In this article we’ll create a simple charge bar using Unity’s built-in UI system.
We need to add a canvas with background image, a slider, and a button.
Customize the settings to suit your tastes, but do disable the handle.
Also add a text field with the text set to “Charging!” and then set it is inactive.
Now create a script and assign it to the Button game object.
The ChargeBar Class/Script
In the new script, add the using statements for UI, EventSystems, and TMPro.
Then add some class variables to hold the text, slider, and button elements.
We’ll be implementing the IPointerUpHandler and IPointerDownHandler interfaces in this class so that we can detect more than the simple click behavior of our button.
When done, make sure to drag each element into the appropriate field of the script component in the Unity Editor Inspector window.
I’m using Rider, but Visual Studio will have a similar option.
To grab the default methods for each interface, right click on the interface name, select “Show Context Actions”, and then click “Implement missing members”.
Do this for each interface.
If we run the game at this point, we can see our debug.log messages happening when holding down or letting up on the button.
Let’s add 3 more class variables to store information about the charging state and values.
In our OnPointer events, we’ll modify the bool _isCharging value and show or hide the charging text.
In the Update() method, we’ll check the bool value and _currCharge value and then update the _currCharge value if needed.
Our slider’s min value is 0 and max value is 1.
That is why our if statements check between these values and clamp to these values.
We’ll set the Charge Increment to 0.5 in the Inspector.
If we run the game at this point, our charge bar is working as expected!
Animating the Button
Let’s make our button flash while it is charging by selecting “Animation” for the “Transition” field on our Button component and then auto generating the animation file as shown above.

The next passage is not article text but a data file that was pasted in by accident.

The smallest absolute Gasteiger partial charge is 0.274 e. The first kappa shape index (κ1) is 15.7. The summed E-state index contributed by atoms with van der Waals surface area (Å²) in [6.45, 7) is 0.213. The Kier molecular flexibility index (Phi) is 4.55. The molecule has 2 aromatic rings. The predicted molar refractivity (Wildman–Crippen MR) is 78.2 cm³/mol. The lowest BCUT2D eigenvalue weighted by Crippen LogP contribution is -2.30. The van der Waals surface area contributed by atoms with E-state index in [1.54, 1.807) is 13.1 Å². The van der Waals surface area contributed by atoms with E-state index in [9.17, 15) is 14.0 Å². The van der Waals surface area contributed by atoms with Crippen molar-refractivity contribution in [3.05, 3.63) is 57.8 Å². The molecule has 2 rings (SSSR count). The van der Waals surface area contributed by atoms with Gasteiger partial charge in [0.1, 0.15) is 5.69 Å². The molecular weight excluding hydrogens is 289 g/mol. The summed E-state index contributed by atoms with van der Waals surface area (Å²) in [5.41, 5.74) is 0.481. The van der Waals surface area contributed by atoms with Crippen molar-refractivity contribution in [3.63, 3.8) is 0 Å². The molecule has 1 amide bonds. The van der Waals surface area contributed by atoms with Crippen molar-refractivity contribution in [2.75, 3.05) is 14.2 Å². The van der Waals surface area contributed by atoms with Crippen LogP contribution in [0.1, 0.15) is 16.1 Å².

Save this in an appropriate folder within the project Assets folder.
In the Animation window, select the “Pressed” state and click the record button.
At 0:00 seconds, add a key for the button in its current/normal state.
Do the same at 0:30 (half a second).
At 0:15 (1/4 a second), add a key with the color set to a light grey.
Turn record off in the Animation window and hit the play button to preview.
Adjust as needed.
If we hit play, we should see something similar to the above with our button flashing.
Animating the Slider
Since UI Sliders don’t normally animate as buttons do, we’ll need to create an Animation directly in our Project folder as shown above.
Select the Slider > Fill Area > Fill element afterwards.
Now drag the ChargeSlider animation onto the Fill element’s component list and the Animator component should appear a newly created Controller.
Now do something similar to what we did with the button earlier using the Fill Color field to add keys.
Select the ChargeSlider animation in the Project window and then enable “Loop Time” in the Inspector window.
Hit play and we see our flashing charge Slider working as expected.
The ChargeBar Class/Script
Let’s add a serialized field for the Animator on our ChargeSlider to the ChargeBar class.
Now drag the Fill element onto the newly created fieldof the ChargeBar script component on the Button element.
To vary the speed of the charge bar flashing, we add the ChangeAnimSpeed() method and adjust the Animator’s speed value based on _currCharge value.
Make sure to call ChangeAnimSpeed() in the Update() method.
Hit play and we’re all done!